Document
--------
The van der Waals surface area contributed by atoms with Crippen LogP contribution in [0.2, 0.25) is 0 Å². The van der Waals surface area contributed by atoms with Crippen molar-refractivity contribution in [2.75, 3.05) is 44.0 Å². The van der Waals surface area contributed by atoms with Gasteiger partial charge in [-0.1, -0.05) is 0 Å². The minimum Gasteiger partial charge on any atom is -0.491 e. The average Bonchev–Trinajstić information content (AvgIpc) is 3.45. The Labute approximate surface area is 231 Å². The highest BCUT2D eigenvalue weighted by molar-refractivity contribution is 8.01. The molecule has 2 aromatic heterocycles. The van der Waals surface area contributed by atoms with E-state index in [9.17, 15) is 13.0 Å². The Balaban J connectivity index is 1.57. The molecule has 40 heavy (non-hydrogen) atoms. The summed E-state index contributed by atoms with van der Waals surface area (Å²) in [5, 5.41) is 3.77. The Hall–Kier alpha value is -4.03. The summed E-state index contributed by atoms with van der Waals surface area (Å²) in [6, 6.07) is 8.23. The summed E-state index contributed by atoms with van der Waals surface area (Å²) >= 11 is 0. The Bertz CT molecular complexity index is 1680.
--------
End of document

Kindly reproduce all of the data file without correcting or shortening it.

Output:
The van der Waals surface area contributed by atoms with Crippen LogP contribution in [0.2, 0.25) is 0 Å². The van der Waals surface area contributed by atoms with Crippen molar-refractivity contribution in [2.75, 3.05) is 44.0 Å². The van der Waals surface area contributed by atoms with Gasteiger partial charge in [-0.1, -0.05) is 0 Å². The minimum Gasteiger partial charge on any atom is -0.491 e. The average Bonchev–Trinajstić information content (AvgIpc) is 3.45. The Labute approximate surface area is 231 Å². The highest BCUT2D eigenvalue weighted by molar-refractivity contribution is 8.01. The molecule has 2 aromatic heterocycles. The van der Waals surface area contributed by atoms with E-state index in [9.17, 15) is 13.0 Å². The Balaban J connectivity index is 1.57. The molecule has 40 heavy (non-hydrogen) atoms. The summed E-state index contributed by atoms with van der Waals surface area (Å²) in [5, 5.41) is 3.77. The Hall–Kier alpha value is -4.03. The summed E-state index contributed by atoms with van der Waals surface area (Å²) in [6, 6.07) is 8.23. The summed E-state index contributed by atoms with van der Waals surface area (Å²) >= 11 is 0. The Bertz CT molecular complexity index is 1680.